Conservative Groups Pose Little Risk to Obamacare-Repeal Defectors

Despite threats, the senators who publicly defied leadership are mostly immune from challenges.

Sen. Lisa Murkowski of Alaska
AP Photo/Manuel Balce Ceneta
Andrea Drusch and Erin Durkin
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Andrea Drusch Erin Durkin
July 18, 2017, 8 p.m.

Conservative groups that spent millions electing Republicans to repeal Obamacare have little recourse against the handful of GOP senators holding up their dream of finally gutting former President Obama’s signature health care law.

After months of negotiations, Senate Majority Leader Mitch McConnell scrapped plans to vote on legislation to repeal and replace the law at the same time, and he is pressing forward with a straight repeal bill that the chamber already passed in 2015.

But thanks to a handful of moderate GOP senators—including some who received millions of dollars of campaign help from these groups—the 2015 bill appeared all but dead by the end of the day Tuesday, failing to garner even the same support it did the last time it was sent to the president’s desk. McConnell said he still plans to hold a procedural vote on the measure next week, but there is little reason to think it can be revived.

While conservatives on Tuesday were already vowing punishment for Republicans who stood in the way of an upcoming vote to repeal the law, it’s unclear what leverage they’ll have to do so against a handful of senators who remain popular in their respective states and aren’t up for reelection for several more years.

The conservative Heritage Action for America said Tuesday that conservatives were “justifiably frustrated” with “the obstinance of their more liberal colleagues,” while Senate Conservatives Fund President Ken Cuccinelli vowed to “identify, recruit, and fund conservative challengers against Republican senators who vote against repeal.”

But of the four definite no votes on Tuesday, Sen. Susan Collins voted against the same bill in 2015 and is widely expected to seek the governor’s office in Maine in 2018, instead of reelection. Sen. Shelley Moore Capito is not up for reelection in West Virginia until 2020.

Sen. Rob Portman of Ohio, whom the Koch network spent more than $10 million reelecting in 2016, won’t face reelection for five more years. That will make it easier for him to withstand any possible criticism from President Trump, who plans to hold a rally in Youngstown, Ohio, next week.

Sen. Lisa Murkowski isn’t up for reelection in Alaska until 2022, and seven years ago she proved her political might by winning a write-in campaign in the general election after losing a primary challenge.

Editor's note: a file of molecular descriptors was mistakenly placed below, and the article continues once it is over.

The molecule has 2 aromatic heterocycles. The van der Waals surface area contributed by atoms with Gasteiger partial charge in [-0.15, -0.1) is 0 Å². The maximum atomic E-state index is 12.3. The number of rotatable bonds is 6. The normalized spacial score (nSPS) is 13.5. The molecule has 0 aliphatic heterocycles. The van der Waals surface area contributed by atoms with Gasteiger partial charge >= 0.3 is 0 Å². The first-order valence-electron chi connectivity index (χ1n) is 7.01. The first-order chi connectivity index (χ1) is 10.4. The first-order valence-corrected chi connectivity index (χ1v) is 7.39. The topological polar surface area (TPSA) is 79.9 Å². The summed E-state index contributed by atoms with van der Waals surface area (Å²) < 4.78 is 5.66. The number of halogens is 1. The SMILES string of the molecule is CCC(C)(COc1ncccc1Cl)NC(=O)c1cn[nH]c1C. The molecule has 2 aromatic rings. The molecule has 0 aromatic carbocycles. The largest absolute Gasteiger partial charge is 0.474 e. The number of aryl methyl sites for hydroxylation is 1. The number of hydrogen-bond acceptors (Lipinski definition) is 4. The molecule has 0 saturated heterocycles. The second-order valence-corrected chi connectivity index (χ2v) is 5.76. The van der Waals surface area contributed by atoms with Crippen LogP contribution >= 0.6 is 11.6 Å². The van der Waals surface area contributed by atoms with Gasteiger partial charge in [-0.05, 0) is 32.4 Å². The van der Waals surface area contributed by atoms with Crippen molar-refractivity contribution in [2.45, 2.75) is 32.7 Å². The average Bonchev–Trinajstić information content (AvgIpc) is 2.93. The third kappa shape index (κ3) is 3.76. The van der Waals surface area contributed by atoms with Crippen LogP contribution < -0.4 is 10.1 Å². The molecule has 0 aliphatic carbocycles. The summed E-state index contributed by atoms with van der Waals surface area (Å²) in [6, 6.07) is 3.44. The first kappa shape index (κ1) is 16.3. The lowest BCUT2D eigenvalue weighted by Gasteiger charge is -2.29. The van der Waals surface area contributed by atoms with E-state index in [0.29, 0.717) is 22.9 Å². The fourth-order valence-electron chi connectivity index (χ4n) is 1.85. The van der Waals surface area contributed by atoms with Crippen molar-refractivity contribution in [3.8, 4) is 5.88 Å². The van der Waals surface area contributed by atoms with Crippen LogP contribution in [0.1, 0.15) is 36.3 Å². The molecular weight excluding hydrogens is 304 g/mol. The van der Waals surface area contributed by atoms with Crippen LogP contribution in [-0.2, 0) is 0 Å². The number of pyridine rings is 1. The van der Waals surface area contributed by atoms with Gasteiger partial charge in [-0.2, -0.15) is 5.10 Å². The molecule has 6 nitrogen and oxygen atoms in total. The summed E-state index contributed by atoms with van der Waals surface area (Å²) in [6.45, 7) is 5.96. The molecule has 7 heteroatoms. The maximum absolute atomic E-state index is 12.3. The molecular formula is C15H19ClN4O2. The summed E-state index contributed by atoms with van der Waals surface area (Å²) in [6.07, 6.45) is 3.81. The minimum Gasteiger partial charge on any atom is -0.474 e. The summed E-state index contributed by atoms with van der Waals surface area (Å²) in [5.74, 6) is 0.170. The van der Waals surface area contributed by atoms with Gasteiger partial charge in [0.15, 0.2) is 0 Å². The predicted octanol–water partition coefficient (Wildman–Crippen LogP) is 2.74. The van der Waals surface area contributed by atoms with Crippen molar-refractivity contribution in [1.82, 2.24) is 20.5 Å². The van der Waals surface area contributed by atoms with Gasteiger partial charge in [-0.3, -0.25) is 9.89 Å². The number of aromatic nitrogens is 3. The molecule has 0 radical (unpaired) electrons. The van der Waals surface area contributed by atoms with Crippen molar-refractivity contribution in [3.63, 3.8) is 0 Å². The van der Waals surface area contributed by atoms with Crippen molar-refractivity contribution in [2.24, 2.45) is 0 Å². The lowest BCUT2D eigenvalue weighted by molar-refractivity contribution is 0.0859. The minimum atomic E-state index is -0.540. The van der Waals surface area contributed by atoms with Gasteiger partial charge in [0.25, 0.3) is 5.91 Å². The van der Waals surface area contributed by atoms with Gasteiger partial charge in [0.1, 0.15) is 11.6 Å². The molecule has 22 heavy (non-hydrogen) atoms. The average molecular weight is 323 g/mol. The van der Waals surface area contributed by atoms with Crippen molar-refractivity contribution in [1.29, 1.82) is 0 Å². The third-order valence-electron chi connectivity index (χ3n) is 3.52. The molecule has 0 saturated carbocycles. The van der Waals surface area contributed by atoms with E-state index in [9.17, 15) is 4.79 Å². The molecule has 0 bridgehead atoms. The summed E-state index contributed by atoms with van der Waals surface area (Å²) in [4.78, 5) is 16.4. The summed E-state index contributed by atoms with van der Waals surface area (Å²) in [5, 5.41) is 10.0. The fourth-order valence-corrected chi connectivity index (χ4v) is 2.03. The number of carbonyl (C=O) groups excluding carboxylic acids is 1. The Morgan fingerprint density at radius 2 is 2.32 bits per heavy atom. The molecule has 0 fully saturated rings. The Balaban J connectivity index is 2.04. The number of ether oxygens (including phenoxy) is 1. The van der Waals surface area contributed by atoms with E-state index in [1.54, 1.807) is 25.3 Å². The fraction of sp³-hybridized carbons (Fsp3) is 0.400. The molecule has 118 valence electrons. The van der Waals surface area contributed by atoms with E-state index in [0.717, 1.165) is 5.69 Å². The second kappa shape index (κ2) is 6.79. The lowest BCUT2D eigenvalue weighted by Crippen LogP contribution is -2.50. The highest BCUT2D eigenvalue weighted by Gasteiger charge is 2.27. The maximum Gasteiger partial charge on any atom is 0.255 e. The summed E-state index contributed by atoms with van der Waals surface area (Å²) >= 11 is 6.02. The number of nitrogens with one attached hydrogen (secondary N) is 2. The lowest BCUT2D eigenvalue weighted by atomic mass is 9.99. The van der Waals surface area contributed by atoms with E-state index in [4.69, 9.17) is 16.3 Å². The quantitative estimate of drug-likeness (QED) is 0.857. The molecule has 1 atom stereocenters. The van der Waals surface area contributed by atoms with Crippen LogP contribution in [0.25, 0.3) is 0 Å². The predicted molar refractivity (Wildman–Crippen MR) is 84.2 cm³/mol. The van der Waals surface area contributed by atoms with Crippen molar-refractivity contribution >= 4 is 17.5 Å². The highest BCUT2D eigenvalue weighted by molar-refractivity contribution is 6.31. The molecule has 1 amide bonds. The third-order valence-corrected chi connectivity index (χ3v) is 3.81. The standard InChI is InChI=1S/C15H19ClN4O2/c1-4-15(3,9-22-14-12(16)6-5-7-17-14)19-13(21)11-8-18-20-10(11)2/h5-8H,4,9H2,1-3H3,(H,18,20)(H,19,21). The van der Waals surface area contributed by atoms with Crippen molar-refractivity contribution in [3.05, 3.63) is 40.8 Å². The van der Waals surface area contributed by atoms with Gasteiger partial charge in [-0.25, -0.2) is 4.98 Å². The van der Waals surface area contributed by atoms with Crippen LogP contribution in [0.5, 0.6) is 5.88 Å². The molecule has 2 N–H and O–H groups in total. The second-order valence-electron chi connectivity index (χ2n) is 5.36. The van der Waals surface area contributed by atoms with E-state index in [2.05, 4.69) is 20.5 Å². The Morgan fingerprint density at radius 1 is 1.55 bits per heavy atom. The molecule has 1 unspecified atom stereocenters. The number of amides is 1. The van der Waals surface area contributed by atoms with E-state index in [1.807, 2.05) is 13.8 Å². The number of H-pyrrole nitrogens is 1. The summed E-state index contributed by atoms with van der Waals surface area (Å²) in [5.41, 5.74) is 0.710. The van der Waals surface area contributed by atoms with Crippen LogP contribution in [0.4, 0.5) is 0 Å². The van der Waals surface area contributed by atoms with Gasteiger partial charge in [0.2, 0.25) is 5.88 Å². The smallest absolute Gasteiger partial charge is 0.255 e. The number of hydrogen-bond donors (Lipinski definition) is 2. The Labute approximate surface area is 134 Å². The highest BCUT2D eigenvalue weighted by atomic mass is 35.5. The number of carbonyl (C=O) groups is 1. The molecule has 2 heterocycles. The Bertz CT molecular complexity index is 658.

“My interest is what the people in Alaska are saying, and what I can tell you the people in Alaska are saying, because I’m listening very carefully to them, is they are worried about what they’re seeing with their costs. … I don’t worry about what outside groups say and do,” Murkowski told National Journal Tuesday outside of the GOP caucus lunch.

Republicans who haven’t said whether they’d support the bill include moderate Sen. Dean Heller of Nevada. Heller is expected to face one of the toughest reelection races this cycle, but he hasn’t benefited from conservative outside groups in the past, and he represents a state that’s benefited greatly from the Medicaid expansion. Sen. Bill Cassidy of Louisiana, who received help from the Kochs in his 2014 race, could be in the most danger of a primary threat, but he won’t face reelection for four more years.

While Republican strategists largely agree that failure to make good on their repeal promise could create a political nightmare for the party, the issue cuts differently among the party’s most vulnerable members.

Health care in particular has put some lawmakers in the crosshairs of what the party wants versus what is good for their base. “They have to make a choice between what’s good for their district, state, and general electoral interests and the good of the party,” said Molly Reynolds, a fellow in governance studies at the Brookings Institution. Reynolds said it could be worse for individual members to have to handle the effects of such legislation in their state. But blocking the effort will send vulnerable members home empty-handed.

And while the vast majority of GOP senators want to see the party pass the legislation, leaders on Tuesday appeared ready to move on to other issues if the repeal vote fails.

“I think we’ll have to see what happens,” McConnell told reporters. If the bill fails, he said, committees will begin hearing about possible solutions to the insurance crisis, and “we’ll be moving on to comprehensive tax reform” and “infrastructure.”

Senate Finance Committee Chairman Orrin Hatch pressed his colleagues to move forward with the measure. “Was the vote in 2015 just a political stunt? Was it just pure partisanship? I know some of our Democratic colleagues claimed that was the case. Were they right?” Hatch said in prepared remarks.

“I sure hope not,” he continued. “On the contrary, I sincerely hope that any member of the Senate who voted for the 2015 bill and who has spent the last seven and a half years pledging to repeal Obamacare hasn’t suddenly changed their position now that the vote has a chance to actually matter.”

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